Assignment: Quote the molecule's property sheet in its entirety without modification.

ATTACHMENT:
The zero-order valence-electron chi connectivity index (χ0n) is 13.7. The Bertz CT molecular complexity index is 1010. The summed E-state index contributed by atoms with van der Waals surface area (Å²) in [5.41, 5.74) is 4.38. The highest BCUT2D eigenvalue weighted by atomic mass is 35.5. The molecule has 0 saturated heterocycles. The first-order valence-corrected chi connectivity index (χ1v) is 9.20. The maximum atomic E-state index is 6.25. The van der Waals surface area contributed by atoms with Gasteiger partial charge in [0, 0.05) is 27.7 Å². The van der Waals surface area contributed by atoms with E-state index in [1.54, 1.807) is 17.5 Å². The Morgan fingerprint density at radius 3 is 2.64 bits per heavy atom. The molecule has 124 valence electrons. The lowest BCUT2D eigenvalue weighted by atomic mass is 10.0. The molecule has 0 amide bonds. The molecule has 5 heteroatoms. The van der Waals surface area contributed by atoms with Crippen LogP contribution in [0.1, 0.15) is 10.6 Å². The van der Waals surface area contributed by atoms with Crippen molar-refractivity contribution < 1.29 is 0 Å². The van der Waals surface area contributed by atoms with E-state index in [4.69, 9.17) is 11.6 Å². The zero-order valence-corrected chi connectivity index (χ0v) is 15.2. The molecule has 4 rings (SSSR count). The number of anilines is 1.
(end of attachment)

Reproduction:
The zero-order valence-electron chi connectivity index (χ0n) is 13.7. The Bertz CT molecular complexity index is 1010. The summed E-state index contributed by atoms with van der Waals surface area (Å²) in [5.41, 5.74) is 4.38. The highest BCUT2D eigenvalue weighted by atomic mass is 35.5. The molecule has 0 saturated heterocycles. The first-order valence-corrected chi connectivity index (χ1v) is 9.20. The maximum atomic E-state index is 6.25. The van der Waals surface area contributed by atoms with Gasteiger partial charge in [0, 0.05) is 27.7 Å². The van der Waals surface area contributed by atoms with E-state index in [1.54, 1.807) is 17.5 Å². The Morgan fingerprint density at radius 3 is 2.64 bits per heavy atom. The molecule has 124 valence electrons. The lowest BCUT2D eigenvalue weighted by atomic mass is 10.0. The molecule has 0 amide bonds. The molecule has 5 heteroatoms. The van der Waals surface area contributed by atoms with Crippen LogP contribution in [0.1, 0.15) is 10.6 Å². The van der Waals surface area contributed by atoms with Crippen molar-refractivity contribution < 1.29 is 0 Å². The van der Waals surface area contributed by atoms with E-state index in [4.69, 9.17) is 11.6 Å². The zero-order valence-corrected chi connectivity index (χ0v) is 15.2. The molecule has 4 rings (SSSR count). The number of anilines is 1.